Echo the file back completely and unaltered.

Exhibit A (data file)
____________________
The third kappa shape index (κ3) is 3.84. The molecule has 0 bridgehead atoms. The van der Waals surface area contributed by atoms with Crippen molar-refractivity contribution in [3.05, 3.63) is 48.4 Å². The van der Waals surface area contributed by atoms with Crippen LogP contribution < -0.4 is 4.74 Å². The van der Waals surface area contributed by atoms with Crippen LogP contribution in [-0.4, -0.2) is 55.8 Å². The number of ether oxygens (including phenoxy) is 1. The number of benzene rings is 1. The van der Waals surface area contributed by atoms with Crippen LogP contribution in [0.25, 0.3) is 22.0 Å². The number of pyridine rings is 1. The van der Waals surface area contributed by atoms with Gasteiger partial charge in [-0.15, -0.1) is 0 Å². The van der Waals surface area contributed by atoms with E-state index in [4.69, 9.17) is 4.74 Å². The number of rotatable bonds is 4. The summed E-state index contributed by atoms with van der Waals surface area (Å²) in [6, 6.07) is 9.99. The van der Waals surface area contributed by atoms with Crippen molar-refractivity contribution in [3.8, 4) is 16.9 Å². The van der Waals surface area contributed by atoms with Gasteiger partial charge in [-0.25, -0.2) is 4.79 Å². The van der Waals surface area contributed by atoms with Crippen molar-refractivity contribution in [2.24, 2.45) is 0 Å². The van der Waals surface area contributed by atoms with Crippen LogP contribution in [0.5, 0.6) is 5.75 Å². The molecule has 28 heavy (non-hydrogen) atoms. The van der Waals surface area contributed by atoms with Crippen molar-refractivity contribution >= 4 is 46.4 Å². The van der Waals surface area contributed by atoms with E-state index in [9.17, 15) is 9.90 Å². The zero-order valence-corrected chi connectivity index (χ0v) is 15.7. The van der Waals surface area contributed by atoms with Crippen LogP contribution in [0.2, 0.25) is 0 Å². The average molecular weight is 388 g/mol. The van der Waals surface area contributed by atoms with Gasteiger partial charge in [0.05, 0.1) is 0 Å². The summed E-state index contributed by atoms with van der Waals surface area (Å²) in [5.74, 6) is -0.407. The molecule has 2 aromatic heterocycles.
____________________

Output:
The third kappa shape index (κ3) is 3.84. The molecule has 0 bridgehead atoms. The van der Waals surface area contributed by atoms with Crippen molar-refractivity contribution in [3.05, 3.63) is 48.4 Å². The van der Waals surface area contributed by atoms with Crippen LogP contribution < -0.4 is 4.74 Å². The van der Waals surface area contributed by atoms with Crippen LogP contribution in [-0.4, -0.2) is 55.8 Å². The number of ether oxygens (including phenoxy) is 1. The number of benzene rings is 1. The van der Waals surface area contributed by atoms with Crippen LogP contribution in [0.25, 0.3) is 22.0 Å². The number of pyridine rings is 1. The van der Waals surface area contributed by atoms with Gasteiger partial charge in [-0.15, -0.1) is 0 Å². The van der Waals surface area contributed by atoms with E-state index in [4.69, 9.17) is 4.74 Å². The number of rotatable bonds is 4. The summed E-state index contributed by atoms with van der Waals surface area (Å²) in [6, 6.07) is 9.99. The van der Waals surface area contributed by atoms with Crippen molar-refractivity contribution in [3.8, 4) is 16.9 Å². The van der Waals surface area contributed by atoms with Gasteiger partial charge in [-0.25, -0.2) is 4.79 Å². The van der Waals surface area contributed by atoms with Crippen molar-refractivity contribution in [2.24, 2.45) is 0 Å². The van der Waals surface area contributed by atoms with Crippen LogP contribution in [0.5, 0.6) is 5.75 Å². The molecule has 28 heavy (non-hydrogen) atoms. The van der Waals surface area contributed by atoms with Crippen molar-refractivity contribution >= 4 is 46.4 Å². The van der Waals surface area contributed by atoms with E-state index in [9.17, 15) is 9.90 Å². The zero-order valence-corrected chi connectivity index (χ0v) is 15.7. The van der Waals surface area contributed by atoms with Crippen LogP contribution in [0.2, 0.25) is 0 Å². The average molecular weight is 388 g/mol. The van der Waals surface area contributed by atoms with Gasteiger partial charge in [0.05, 0.1) is 0 Å². The summed E-state index contributed by atoms with van der Waals surface area (Å²) in [5.74, 6) is -0.407. The molecule has 2 aromatic heterocycles.